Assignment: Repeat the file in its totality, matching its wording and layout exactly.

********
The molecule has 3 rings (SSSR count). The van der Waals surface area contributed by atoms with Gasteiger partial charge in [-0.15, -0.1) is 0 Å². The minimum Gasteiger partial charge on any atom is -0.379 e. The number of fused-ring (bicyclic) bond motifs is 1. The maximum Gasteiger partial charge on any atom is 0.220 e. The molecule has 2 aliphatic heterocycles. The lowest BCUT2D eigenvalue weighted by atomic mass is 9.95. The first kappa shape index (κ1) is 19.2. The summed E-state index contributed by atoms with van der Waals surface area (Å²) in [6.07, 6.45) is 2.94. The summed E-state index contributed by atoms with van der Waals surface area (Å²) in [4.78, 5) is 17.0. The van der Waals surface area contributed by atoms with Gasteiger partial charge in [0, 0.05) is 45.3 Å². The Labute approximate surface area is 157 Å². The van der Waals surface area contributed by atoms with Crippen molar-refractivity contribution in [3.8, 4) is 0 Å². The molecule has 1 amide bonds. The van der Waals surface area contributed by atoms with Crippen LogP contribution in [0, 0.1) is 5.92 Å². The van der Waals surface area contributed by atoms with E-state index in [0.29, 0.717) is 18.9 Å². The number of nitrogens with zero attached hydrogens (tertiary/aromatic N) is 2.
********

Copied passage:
The molecule has 3 rings (SSSR count). The van der Waals surface area contributed by atoms with Gasteiger partial charge in [-0.15, -0.1) is 0 Å². The minimum Gasteiger partial charge on any atom is -0.379 e. The number of fused-ring (bicyclic) bond motifs is 1. The maximum Gasteiger partial charge on any atom is 0.220 e. The molecule has 2 aliphatic heterocycles. The lowest BCUT2D eigenvalue weighted by atomic mass is 9.95. The first kappa shape index (κ1) is 19.2. The summed E-state index contributed by atoms with van der Waals surface area (Å²) in [6.07, 6.45) is 2.94. The summed E-state index contributed by atoms with van der Waals surface area (Å²) in [4.78, 5) is 17.0. The van der Waals surface area contributed by atoms with Gasteiger partial charge in [0, 0.05) is 45.3 Å². The Labute approximate surface area is 157 Å². The van der Waals surface area contributed by atoms with Crippen molar-refractivity contribution in [3.8, 4) is 0 Å². The molecule has 1 amide bonds. The van der Waals surface area contributed by atoms with Crippen LogP contribution in [0, 0.1) is 5.92 Å². The van der Waals surface area contributed by atoms with E-state index in [0.29, 0.717) is 18.9 Å². The number of nitrogens with zero attached hydrogens (tertiary/aromatic N) is 2.